Connie Budd kept her end of the bargain. A diaconal minister with the United Church’s North End Stella Community Ministry in Winnipeg, Budd travelled to Ottawa on June 2 to deliver on a decades-old promise to her grandparents. “I asked [my grandparents] to send me to residential school because we only had up to Grade 8, and there was no high school back then. So, it was either you had to pay for your education, which my grandparents couldn’t do, or they had to send me to residential school.” Budd promised to translate for her grandparents when she returned. “I didn’t get to do that, because they were called to the spirit world, but now this is my way of telling their history so people understand.”
Budd was one of over 800 people sandwiched onto 200 blankets patched across the stone walkway linking Parliament Hill’s Centennial Flame and Centre Block. Billed as the Kitchi blanket exercise (“Kitchi” meaning “really big” in Anishinaabemowin, the language of the Algonquins), the event was hosted jointly by KAIROS, a faith-based and United Church-supported social justice organization, and the Assembly of First Nations.
Conceived 20 years ago, blanket exercises teach the history of colonization in Canada and its impact on Indigenous peoples. This was the largest blanket exercise ever held in Canada.
Blankets stretch in front of Parliament Hill in Ottawa during the Kitchi blanket exercise in June. Photo by Annemarie Grudën, courtesy of KAIROS
By holding the Kitchi exercise around the same time as Canada 150 celebrations and the second anniversary of the report of the Truth and Reconciliation Commission, organizers aimed to remind Canadians that our nation’s history includes stolen land, broken promises and cultural genocide. Showing up is not about guilt, but “about doing something and being part of the solution,” says Vernon Sulway of Bells Corners United in Ottawa. “We can’t stand back and say, ‘It isn’t my problem.’”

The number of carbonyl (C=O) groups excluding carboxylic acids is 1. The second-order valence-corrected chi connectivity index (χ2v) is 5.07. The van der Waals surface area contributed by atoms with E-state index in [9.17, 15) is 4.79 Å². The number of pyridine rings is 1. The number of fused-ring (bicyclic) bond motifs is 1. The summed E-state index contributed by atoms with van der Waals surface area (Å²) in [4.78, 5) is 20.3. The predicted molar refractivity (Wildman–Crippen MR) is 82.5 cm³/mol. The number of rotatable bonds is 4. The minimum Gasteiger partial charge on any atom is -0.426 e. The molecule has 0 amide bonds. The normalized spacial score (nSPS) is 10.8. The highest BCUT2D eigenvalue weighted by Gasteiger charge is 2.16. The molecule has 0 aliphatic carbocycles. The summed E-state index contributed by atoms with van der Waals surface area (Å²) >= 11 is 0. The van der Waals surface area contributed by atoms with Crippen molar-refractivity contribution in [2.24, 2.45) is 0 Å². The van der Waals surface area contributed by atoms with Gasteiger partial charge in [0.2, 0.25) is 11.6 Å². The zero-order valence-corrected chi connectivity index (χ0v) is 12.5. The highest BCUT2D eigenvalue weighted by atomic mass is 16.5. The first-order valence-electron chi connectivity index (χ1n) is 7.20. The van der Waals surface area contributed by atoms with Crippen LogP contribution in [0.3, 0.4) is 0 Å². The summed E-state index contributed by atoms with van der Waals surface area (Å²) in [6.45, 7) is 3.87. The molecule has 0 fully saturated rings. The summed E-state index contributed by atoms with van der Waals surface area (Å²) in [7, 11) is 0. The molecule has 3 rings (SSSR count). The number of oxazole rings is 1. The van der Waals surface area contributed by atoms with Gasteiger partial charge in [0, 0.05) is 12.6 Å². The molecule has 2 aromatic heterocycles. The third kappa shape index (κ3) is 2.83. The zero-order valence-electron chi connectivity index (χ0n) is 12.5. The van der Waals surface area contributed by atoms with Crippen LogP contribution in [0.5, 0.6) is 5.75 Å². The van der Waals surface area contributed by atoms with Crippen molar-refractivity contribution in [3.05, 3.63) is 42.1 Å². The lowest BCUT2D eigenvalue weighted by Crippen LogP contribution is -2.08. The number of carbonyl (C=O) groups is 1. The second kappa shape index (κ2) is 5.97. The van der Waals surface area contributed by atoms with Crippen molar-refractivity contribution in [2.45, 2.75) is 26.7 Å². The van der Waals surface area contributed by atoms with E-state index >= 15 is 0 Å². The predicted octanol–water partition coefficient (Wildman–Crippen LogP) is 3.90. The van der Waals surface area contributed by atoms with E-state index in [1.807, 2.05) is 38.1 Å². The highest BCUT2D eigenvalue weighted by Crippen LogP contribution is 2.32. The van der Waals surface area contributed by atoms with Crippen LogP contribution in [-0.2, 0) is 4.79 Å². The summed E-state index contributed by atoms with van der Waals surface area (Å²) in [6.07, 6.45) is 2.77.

In the shadow of the Peace Tower, men, women and children representing Indigenous people bowed their heads. Most stood with their hands clasped together in front of them. As narrators described treaties and acts that removed Indigenous people from their land, the blankets representing Canada prior to European colonization were folded up, forcing everyone to huddle. Some stepped off their blankets entirely, recalling the onset of diseases like smallpox, measles and tuberculosis; others were banished to far-away blanket pieces, depicting the displacement of the residential school system. When stand-ins sat on the ground, embodying those whose families were broken or who were incarcerated or died as a result of the schools, the emotion was palpable. Facilitators wove through the crowd with tissues, collecting “sacred” tears in paper bags that would later be burned as a spiritual offering. The nearly two-hour event covering 500 years of history culminated in a spirited journey song, chanted by participants holding hands in a circle that sprawled across the hill.
“One of the reasons I first started doing the blanket exercise was because I found out my family’s history,” says Sara Anderson, a blanket exercise co-ordinator in the central region of Canada. Anderson’s father is Métis and was adopted during the Sixties Scoop. “I had no idea why my family was the way it was in terms of the broken-down relationships. When I first did the blanket exercise, I thought, ‘That makes so much sense.’”
Barbara Dumont-Hill, an Algonquin elder and one of the event speakers, estimates she has led over 190 blanket exercises over the past four years. “So many times in my life I was very uncomfortable with who I am,” she says. “The blanket exercise has given me confidence. It has changed who I am as a human being, because I know the history. I know that our people were not the savages; our people were not the ones who created havoc.”
Rev. Trisha Elliott is a minister at Southminster United in Ottawa.
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